The cadets get room and board for free; Lye wanted to eliminate the problem many startup founders face: struggling financially to make ends meet until their business took off.

Most days, the cadets eat at the Grooveshark cafeteria. Other days, stashes of fast food accumulate next to the technology in progress.

“They were all handpicked because they’re these extremely nerdy people who like to create things,” Von Kleist, who helped with the selection process, said.

When one of cadets already had an app built and a business partner established, they brought his teammate into the house, raising the total number of cadets to nine.

Unlike the many house-full-of-people reality shows, which encourage dischord and petty fights, the cadets are all obviously friends.

From left: Juan David Rios, Ty Parker, Kyle Borenstein, Mat Chandler, Jonathan Burnett and Eric Pheterson relax on the front porch couch. It’s a favorite spot to hang out and talk.

Mat Chandler, the oldest cadet at 27, has lived alone for the past few years. He didn’t think he wanted roommates. But the can-do atmosphere at HackerHouse has shifted his opinion.

“I can feel my whole energy changing,” Chandler, who runs UF’s Fab Lab, said. “I feel so much better every day. Now, I need people. This is awesome. It’s so motivating to have all these guys.”

“Flip side of that coin is there’s no privacy,” said Burnett. “But none of us have girlfriends.”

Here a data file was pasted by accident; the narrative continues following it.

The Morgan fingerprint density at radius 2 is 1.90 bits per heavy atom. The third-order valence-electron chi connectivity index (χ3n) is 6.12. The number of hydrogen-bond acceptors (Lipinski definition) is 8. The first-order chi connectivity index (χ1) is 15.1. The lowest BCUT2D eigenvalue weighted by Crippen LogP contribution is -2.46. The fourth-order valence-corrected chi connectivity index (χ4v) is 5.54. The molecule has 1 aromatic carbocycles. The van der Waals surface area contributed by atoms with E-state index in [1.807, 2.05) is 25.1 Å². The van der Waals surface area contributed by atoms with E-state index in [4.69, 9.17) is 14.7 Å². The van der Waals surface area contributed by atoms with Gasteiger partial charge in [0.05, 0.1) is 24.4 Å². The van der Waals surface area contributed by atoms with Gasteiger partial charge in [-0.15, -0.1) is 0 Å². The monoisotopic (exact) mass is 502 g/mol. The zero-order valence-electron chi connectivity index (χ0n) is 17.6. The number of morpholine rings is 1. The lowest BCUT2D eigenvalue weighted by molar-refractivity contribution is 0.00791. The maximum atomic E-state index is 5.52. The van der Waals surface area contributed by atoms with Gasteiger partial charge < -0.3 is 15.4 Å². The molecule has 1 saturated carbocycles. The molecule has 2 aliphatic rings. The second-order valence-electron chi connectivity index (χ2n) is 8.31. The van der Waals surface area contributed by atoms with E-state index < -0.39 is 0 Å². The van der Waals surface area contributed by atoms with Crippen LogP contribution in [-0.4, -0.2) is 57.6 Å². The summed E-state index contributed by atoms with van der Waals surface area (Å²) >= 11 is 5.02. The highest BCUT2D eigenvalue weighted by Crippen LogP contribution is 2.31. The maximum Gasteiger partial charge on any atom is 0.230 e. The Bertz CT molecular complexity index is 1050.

Jonathan Burnett, who is sharing a bedroom for the first time, says the experience in HackerHouse has made him more open-minded. “Everybody here is a character,” he said. “There’s no one who is ‘normal.'”

Burnett and Chandler are half of the team designing Chime, a modern-day wind chime. The device is a dodecahedron that fits in the palm of your hand. Each pentagonal face has a sensor — temperature, moisture or light, for example — that collects data.

Similar to the old-fashioned wind chime, which responds to the breeze, Chime takes the environmental data and creates music. It runs an algorithm correlating the numbers to pitch, tempo and volume. The faces are magnetic, making the sensors interchangeable.

The device was born at AngelHack Atlanta. A hackathon, if you’re not familiar with the term, is an event where engineers, entrepreneurs and programmers get together for 24 hours and create a finished prototype, which they pitch at the end of the event. Usually, there is a winner and prize money to claim.

The cadets rode up in the house RV. It has a mobile hot spot, of course, so no productivity was lost on the five-hour ride.